6. stanwshura profile image73
    stanwshuraposted 6 years ago

    I do not even bother questioning religion or "scripture" anymore.  All formalized and ritualized religions have contradictions and as such are fatally flawed.  I give them no credence whatsoever.

  7. peeples profile image94
    peeplesposted 6 years ago

    Not anymore. I did for years. I didn't understand why the God people spoke so highly of was never there. I didn't understand why all these "miracles" performed by a god were happening to other people but not to me. I didn't understand how something that was suppose to love me never showed it.
    Then I grew up and realized what brought comfort to some didn't for me, and that was okay.
    I still question, but now it's more of questioning how other's believe because I don't understand it.

  8. duffsmom profile image59
    duffsmomposted 6 years ago

    My husband recently retired from being a pastor for the Lutheran Church and he welcomed questions and encouraged them. 

    I have often questioned various religions, why they do what they do, why they believe in some particular thing.  But no, I don't question my faith, just man-made religions.

  9. WalterPoon profile image76
    WalterPoonposted 6 years ago says: "Roman Catholics believe that marriage is a sacrament. Once the couple has received the sacrament of marriage, the marriage can NEVER be dissolved or ended in God's eyes. If a Roman Catholic got a civil divorce, the couple would still be married in the church's eyes. A divorced Roman Catholic cannot get remarried whilst their ex-husband or wife is alive."

    The fact that the Church of England was separated from Rome in 1534 to enable King Henry VIII to annul his marriage to Catherine of Aragon so that he could marry Anne Boleyn should put us on red alert. Need I say more than the fact that:

    Church of England = Roman Catholic Church - 1 prohibition on divorce?

    Why does a lot of churches and religions discourage questions regarding God and religion? To me, it's obvious clear that they do so, so that you don't question why 1 + 1 = 3, for example.

    1. dashingscorpio profile image85
      dashingscorpioposted 6 years agoin reply to this

      Annulment is suppose to mean the marriage "never" happened. And yet couples like Ted Kennedy and his first wife of many years and having had (children) sought an annulment. Does it mean the children (never) happened either? LOL. It's a divorce! :-)

    2. WalterPoon profile image76
      WalterPoonposted 6 years agoin reply to this

      Wikipedia says Catherine married Henry VIII in 1509. Whether he called it an annulment or a divorce, a rose by any name is still a rose. And who is Mary I of England, if not his daughter?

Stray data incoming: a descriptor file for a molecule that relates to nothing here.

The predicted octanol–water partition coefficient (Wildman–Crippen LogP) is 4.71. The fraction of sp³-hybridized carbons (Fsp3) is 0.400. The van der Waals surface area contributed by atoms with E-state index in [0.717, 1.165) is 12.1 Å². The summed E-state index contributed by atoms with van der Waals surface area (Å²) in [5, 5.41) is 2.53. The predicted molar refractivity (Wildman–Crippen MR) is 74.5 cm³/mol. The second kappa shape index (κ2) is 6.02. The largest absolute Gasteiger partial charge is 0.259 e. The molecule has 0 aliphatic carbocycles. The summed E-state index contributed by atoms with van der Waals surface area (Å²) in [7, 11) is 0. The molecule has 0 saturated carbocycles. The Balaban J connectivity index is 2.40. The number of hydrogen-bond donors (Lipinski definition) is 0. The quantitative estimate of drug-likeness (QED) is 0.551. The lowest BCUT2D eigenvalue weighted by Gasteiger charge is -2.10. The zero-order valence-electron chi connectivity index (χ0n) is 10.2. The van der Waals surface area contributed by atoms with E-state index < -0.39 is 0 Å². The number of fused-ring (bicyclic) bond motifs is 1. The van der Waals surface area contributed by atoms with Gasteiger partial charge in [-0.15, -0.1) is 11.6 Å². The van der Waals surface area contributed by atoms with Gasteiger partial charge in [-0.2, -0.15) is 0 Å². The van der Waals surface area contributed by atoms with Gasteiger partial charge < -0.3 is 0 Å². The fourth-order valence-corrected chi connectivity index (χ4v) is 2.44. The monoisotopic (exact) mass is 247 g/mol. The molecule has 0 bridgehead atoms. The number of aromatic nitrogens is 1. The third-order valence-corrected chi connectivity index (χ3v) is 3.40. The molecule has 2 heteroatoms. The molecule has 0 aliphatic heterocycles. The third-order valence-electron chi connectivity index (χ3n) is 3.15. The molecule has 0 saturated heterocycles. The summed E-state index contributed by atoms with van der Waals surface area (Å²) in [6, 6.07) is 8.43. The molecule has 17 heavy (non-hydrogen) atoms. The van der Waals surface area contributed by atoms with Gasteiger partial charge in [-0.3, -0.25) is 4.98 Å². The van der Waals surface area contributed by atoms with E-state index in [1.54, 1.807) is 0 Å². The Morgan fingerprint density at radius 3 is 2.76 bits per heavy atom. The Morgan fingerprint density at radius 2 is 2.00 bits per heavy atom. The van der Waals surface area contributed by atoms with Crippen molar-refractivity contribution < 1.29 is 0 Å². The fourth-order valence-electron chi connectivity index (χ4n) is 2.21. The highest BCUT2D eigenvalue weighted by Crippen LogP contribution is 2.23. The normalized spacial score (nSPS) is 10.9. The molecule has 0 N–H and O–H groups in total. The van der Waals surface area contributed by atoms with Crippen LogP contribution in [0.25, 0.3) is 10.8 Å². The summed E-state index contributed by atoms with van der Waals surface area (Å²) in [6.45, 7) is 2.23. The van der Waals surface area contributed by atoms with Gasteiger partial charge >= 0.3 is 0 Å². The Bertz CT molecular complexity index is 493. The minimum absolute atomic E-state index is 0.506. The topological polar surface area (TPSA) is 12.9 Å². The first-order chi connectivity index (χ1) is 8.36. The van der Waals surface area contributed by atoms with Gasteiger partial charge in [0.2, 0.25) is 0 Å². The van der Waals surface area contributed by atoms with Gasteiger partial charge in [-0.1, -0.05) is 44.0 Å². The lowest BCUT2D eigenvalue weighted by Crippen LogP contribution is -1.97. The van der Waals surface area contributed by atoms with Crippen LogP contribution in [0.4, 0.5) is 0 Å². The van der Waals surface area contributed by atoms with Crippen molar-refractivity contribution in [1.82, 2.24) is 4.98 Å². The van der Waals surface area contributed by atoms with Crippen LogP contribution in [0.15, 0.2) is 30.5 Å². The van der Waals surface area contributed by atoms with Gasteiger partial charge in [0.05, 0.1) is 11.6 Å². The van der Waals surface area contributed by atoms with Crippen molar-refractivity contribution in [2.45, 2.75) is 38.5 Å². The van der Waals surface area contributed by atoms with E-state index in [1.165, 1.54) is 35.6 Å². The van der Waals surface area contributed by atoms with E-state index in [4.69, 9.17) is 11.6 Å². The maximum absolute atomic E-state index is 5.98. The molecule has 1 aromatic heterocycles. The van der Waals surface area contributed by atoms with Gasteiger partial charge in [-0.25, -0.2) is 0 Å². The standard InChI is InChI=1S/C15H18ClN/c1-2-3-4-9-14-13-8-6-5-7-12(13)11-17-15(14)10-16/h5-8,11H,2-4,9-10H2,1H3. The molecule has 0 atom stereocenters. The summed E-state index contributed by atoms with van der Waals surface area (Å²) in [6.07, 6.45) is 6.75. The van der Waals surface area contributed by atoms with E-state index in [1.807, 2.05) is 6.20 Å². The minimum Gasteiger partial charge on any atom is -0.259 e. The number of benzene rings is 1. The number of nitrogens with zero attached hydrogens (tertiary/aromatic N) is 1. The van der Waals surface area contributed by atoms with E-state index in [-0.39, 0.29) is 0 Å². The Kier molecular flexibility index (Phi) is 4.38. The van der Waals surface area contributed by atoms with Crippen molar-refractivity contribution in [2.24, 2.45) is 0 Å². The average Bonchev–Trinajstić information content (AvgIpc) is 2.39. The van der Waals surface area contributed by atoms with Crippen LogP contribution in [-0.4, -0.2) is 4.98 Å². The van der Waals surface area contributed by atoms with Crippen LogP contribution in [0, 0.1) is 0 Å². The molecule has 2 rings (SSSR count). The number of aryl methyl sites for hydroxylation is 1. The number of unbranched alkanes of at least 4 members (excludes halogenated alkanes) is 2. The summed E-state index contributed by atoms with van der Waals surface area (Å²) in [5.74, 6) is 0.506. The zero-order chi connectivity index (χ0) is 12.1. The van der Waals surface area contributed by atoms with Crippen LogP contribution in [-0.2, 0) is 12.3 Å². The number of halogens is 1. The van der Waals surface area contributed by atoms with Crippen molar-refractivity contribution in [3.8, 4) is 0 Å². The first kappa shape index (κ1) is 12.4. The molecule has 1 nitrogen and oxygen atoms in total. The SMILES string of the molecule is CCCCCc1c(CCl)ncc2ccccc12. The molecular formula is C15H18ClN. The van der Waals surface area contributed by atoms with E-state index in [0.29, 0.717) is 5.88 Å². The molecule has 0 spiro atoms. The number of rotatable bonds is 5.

10. Borsia profile image43
    Borsiaposted 6 years ago

    Never anymore. I did when I was young and trying to figure the whole thing out but at a fairly young age I realized that man made gods to answer the questions he didn't yet know the answers to.
    He made religions to get power over others and to justify his actions, usually against others.
    Perhaps there was a time in history when religions were more needed, though societies without them tend to do just as well as those with.
    Likewise believers in one god/s have never fared any better than those who believe in others or in none.
    I was about 8 when I really nailed all of this down but I did  go to a few religious services with friends afterward and each time my convictions in what I believe grew stronger.
    All in all I have to say that religions have been one of the most destructive and divisive forces in the history of mankind and they don't seem to be getting any better wit age.

    1. WalterPoon profile image76
      WalterPoonposted 6 years agoin reply to this

      Borsia, your views parallel that of English biologist Richard Dawkins, professorial fellow of New College, Oxford and author of the bestselling non-fiction book, "The God Delusion".

  11. sunilkunnoth2012 profile image31
    sunilkunnoth2012posted 6 years ago

    Since I belong to Hinduism and as our religion gives us enough freedom, I have no need to question my religion.  I am happy with the freedom my religion gives me and it never interferes in my personal affairs.  Unfortunately that is not the case with other religions, where there is strict control on one's life and the way he moves.  I have written a hub on the topic titled "Hindus, the free birds of religious world" recently.